It was simply assumed that women’s emotional needs would be taken care of in marriage—not so much by her husband (though she should be able to derive emotional satisfaction through serving him), but by bearing children. Motherhood was supposed to be women’s emotional be-all and end-all.  And it certainly was emotionally as well as physically exhausting.

The all-purpose answer to marital unhappiness for women was to have patience. As well as to be grateful for life’s blessings. We were taught that one of the chief faults that women have is that they aren’t sufficiently grateful, and that many women will go to Hell because they are ungrateful to their husbands, as the well-known hadith says.

Despite the strong pressures on converts to marry, male converts could get away with avoiding marriage for years, using poverty and/or devotion to the study of Islam as an excuse. Even once married, men could find plenty of pious pretexts to get out of spending time with their wives, especially if they were studying or teaching Islam, doing da’wah (particularly if this involved traveling), or had joined a Sufi order. Sexual energies could even be sublimated through obsessing about certain fiqhi issues, such as the fiqh of tahara. A brother who did this might well be perceived as scrupulous rather than, well, trying to suppress something.

And for those with issues of gender identity, who had grown up not quite sure why they didn’t seem to fit into either the “male” or the “female” categories, all the rules around gendered roles and dress and behavior could appear to provide a simple answer: All I have to do is to follow the rules, and then I’ll become a “real man” (or a “real woman”) and it’ll all be fine.

So, conversion could provide access to what amounted to a deep closet, indeed. One could easily spend years—decades, even—behind a heterosexual, cisgendered mask. Carrying out one’s duties, to the best of one’s ability. One foot in front of the other. Just keep moving, and don’t ask any searching questions about who you are and why this isn’t really working. Questions like that are modern, selfish, individualistic questions that good believers shouldn’t ask. The problem must be that you aren’t submitting to God enough. You just need to pray more. The Afterlife is better for you than the present.

This deep closet is very narrow and stifling. Its walls are hard, but also brittle. Reality intrudes. Cracks appear. More and more of them. You try to plug them up, cover them over. But that can’t keep out the daylight. The walls are crumbling… and from the graves they hie unto their Lord. They say, ‘Who has raised us from this place of sleep?’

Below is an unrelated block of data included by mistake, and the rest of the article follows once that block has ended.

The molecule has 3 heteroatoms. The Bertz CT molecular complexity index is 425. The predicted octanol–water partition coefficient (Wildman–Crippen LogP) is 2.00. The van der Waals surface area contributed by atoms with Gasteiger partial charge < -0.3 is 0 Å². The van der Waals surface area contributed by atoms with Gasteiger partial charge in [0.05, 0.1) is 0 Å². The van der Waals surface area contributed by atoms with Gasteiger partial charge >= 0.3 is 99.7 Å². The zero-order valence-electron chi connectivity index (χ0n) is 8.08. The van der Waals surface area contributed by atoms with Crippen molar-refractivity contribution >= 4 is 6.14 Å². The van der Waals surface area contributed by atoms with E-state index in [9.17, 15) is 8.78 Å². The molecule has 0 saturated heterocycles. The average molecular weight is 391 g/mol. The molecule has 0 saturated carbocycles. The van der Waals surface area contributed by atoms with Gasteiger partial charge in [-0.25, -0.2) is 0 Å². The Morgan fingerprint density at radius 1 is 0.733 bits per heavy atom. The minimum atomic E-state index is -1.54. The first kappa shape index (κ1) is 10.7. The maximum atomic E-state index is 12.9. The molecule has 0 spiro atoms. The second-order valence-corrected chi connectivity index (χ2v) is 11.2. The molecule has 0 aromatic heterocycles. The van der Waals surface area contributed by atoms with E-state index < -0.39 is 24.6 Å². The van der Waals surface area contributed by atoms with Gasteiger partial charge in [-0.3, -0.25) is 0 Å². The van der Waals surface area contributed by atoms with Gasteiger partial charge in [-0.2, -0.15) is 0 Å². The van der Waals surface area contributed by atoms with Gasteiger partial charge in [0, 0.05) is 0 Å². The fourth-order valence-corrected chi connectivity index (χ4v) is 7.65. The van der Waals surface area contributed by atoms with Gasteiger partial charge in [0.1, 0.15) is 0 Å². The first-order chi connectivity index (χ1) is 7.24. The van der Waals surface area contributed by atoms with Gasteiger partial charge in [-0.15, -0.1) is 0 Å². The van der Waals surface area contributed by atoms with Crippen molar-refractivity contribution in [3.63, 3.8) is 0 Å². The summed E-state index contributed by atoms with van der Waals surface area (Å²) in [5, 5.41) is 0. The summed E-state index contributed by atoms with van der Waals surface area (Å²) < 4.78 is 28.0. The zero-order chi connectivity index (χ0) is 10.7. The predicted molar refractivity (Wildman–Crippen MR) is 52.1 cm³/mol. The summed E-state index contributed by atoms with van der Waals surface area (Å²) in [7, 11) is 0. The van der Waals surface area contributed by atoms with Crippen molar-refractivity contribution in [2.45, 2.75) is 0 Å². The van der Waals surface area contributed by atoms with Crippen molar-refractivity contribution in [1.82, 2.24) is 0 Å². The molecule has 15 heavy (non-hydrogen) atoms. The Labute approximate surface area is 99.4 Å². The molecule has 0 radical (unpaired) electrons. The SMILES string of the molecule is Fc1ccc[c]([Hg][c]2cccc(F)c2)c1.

What are the long-term effects of living in this kind of deep, narrow closet?

  • Depression. If it goes on long enough, severe depression. The kind of depression that makes life seem hopeless, like a prison that only death can release you from.
  • Disconnection from reality. Life becomes all about playing roles, doing what others are telling you that you have to do, and repressing what you yourself feel. You lose touch with yourself. You don’t feel real. You feel like a shadow.
  • Numbness. Goes with depression, as well as with disconnection from reality. You don’t feel much—hardly any grief, emotional connection, or desire, much less love—in most situations. Close relatives die, and you can’t feel anything, except a twinge of guilt that you can’t emotionally respond to their deaths.
  • Problems with social and familial relationships. How can you have relationships with anyone that go beyond the superficial when you can’t be honest even with yourself, much less with others?
  • Harm to children. Children know on some intuitive level when their parents aren’t being real and completely emotionally present. They can also suffer when parents try to compensate for their own issues with sexuality or gender by doing their darndest to ensure that at least their kids will manage to fit into conservative Muslim gender molds, whether the kids want to (or are able to) or not. Parents’ depression and self-esteem issues also have a negative effect on their abilities to care for their children.
  • Serious self-esteem issues. There’s a mold you have to fit into, but you aren’t managing to do it, no matter how hard you try. You aren’t managing to be the “ideal Muslimah” (or  the “ideal Muslim”). To be sure, these molds are laughably unrealistic for most straight, cisgendered folks to fit into as well, but you don’t see that, because you are so busy trying to become what you aren’t and never will be. There must be something seriously wrong with you. You must be irreparably flawed.